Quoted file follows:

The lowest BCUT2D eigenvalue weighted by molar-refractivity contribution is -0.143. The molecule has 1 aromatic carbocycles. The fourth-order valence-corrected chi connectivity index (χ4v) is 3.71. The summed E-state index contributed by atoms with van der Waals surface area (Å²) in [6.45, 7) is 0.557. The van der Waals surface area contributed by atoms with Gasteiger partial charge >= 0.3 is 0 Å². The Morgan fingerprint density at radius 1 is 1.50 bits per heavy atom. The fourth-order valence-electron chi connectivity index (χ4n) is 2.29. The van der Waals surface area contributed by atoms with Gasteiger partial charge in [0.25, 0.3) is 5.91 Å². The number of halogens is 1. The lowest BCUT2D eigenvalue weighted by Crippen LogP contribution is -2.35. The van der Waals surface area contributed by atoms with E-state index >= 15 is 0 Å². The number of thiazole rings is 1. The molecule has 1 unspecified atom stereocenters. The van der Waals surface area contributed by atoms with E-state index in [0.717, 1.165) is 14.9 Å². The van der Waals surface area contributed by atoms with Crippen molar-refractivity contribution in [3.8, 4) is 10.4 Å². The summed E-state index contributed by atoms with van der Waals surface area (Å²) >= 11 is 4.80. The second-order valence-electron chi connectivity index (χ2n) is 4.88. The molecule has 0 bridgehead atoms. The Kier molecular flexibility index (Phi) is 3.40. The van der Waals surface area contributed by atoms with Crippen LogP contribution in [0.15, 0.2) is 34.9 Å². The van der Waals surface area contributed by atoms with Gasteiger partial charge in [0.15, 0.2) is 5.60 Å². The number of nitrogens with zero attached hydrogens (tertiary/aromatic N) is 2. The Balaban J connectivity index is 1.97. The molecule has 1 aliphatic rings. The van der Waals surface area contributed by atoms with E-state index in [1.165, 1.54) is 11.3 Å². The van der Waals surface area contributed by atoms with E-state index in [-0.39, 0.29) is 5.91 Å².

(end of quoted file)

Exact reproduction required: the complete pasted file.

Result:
The lowest BCUT2D eigenvalue weighted by molar-refractivity contribution is -0.143. The molecule has 1 aromatic carbocycles. The fourth-order valence-corrected chi connectivity index (χ4v) is 3.71. The summed E-state index contributed by atoms with van der Waals surface area (Å²) in [6.45, 7) is 0.557. The van der Waals surface area contributed by atoms with Gasteiger partial charge >= 0.3 is 0 Å². The Morgan fingerprint density at radius 1 is 1.50 bits per heavy atom. The fourth-order valence-electron chi connectivity index (χ4n) is 2.29. The van der Waals surface area contributed by atoms with Gasteiger partial charge in [0.25, 0.3) is 5.91 Å². The number of halogens is 1. The lowest BCUT2D eigenvalue weighted by Crippen LogP contribution is -2.35. The van der Waals surface area contributed by atoms with E-state index >= 15 is 0 Å². The number of thiazole rings is 1. The molecule has 1 unspecified atom stereocenters. The van der Waals surface area contributed by atoms with E-state index in [0.717, 1.165) is 14.9 Å². The van der Waals surface area contributed by atoms with Crippen molar-refractivity contribution in [3.8, 4) is 10.4 Å². The summed E-state index contributed by atoms with van der Waals surface area (Å²) >= 11 is 4.80. The second-order valence-electron chi connectivity index (χ2n) is 4.88. The molecule has 0 bridgehead atoms. The Kier molecular flexibility index (Phi) is 3.40. The van der Waals surface area contributed by atoms with Crippen LogP contribution in [0.15, 0.2) is 34.9 Å². The van der Waals surface area contributed by atoms with Gasteiger partial charge in [0.15, 0.2) is 5.60 Å². The number of nitrogens with zero attached hydrogens (tertiary/aromatic N) is 2. The Balaban J connectivity index is 1.97. The molecule has 1 aliphatic rings. The van der Waals surface area contributed by atoms with E-state index in [1.165, 1.54) is 11.3 Å². The van der Waals surface area contributed by atoms with E-state index in [-0.39, 0.29) is 5.91 Å².